Trump Casts Shadow Over Tightening Montana Special Election
In the closely-watched Montana special congressional election on Thursday, President Trump is the shadow hanging over a race that neither candidate can fully escape — even though they're trying.
The contest to replace Trump's Interior secretary, former GOP Rep. Ryan Zinke, has become uncomfortably close in a state the president carried by 20 points. And while both GOP nominee Greg Gianforte and Democratic nominee Rob Quist still hew closely to local and state issues on the campaign trail — like public lands, gun rights and agricultural concerns — the charged national environment and the Republican health care bill, in particular, are playing critical roles in motivating their differing bases in the closing days.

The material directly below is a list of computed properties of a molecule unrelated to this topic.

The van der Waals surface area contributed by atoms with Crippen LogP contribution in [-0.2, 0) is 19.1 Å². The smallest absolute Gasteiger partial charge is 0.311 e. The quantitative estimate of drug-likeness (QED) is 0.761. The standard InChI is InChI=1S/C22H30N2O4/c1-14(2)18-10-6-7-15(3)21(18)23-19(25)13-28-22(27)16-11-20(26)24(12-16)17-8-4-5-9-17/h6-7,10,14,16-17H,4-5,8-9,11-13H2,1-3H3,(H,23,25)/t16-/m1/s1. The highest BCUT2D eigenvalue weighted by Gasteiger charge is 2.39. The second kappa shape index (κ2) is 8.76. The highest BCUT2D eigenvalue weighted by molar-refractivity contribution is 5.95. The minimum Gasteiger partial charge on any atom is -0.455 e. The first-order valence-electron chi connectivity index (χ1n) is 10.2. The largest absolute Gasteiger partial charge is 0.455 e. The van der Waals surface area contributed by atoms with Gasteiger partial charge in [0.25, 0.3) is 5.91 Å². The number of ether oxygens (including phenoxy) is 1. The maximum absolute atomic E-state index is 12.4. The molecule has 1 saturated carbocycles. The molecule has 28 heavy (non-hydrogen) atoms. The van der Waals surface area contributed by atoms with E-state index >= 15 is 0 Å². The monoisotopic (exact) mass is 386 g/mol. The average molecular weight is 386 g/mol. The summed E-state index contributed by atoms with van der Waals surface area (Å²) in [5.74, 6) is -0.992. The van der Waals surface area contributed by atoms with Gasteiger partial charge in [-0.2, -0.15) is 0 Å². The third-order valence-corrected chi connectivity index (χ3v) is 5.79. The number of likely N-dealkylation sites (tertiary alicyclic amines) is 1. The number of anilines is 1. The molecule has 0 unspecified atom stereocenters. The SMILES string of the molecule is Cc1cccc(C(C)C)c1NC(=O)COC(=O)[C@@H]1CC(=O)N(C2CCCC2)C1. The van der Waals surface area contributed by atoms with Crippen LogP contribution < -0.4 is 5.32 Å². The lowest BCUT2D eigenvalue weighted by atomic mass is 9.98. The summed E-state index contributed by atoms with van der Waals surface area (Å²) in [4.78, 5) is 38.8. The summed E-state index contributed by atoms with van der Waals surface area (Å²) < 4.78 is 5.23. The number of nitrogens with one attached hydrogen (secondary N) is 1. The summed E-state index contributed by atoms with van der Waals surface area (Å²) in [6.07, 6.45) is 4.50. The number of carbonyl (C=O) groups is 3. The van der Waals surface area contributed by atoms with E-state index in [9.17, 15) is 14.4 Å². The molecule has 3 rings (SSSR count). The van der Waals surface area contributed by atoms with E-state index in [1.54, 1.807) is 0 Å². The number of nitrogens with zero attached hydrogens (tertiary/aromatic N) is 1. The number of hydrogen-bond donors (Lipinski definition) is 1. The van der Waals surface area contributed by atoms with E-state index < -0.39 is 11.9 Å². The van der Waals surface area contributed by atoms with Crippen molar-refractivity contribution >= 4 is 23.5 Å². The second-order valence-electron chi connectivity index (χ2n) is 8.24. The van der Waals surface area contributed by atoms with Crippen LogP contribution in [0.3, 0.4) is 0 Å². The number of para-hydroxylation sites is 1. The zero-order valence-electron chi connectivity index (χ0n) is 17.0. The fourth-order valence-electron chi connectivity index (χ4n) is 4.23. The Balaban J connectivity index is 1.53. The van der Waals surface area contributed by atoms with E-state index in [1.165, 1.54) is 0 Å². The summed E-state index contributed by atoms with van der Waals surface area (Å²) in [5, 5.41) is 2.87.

For Montana Democrats, the race is a way to send a message to Washington.
"I think a lot of people that maybe had voted for Trump now look at what's happened in the next 120 some days, and maybe that might throw some people toward voting toward Rob," said Bob Church, age 72, a retired high school government teacher who came out to hear Quist on Monday evening in Great Falls.
Quist, a banjo-playing folk singer who's never without his signature cowboy hat, didn't directly mention the president in his remarks. But, one of his staffers made a plea to the crowd to work to appeal to more independent-leaning Trump voters to switch to their side — particularly ones who had voted both for Trump and for Democratic Gov. Steve Bullock, who beat Gianforte by about four points last November.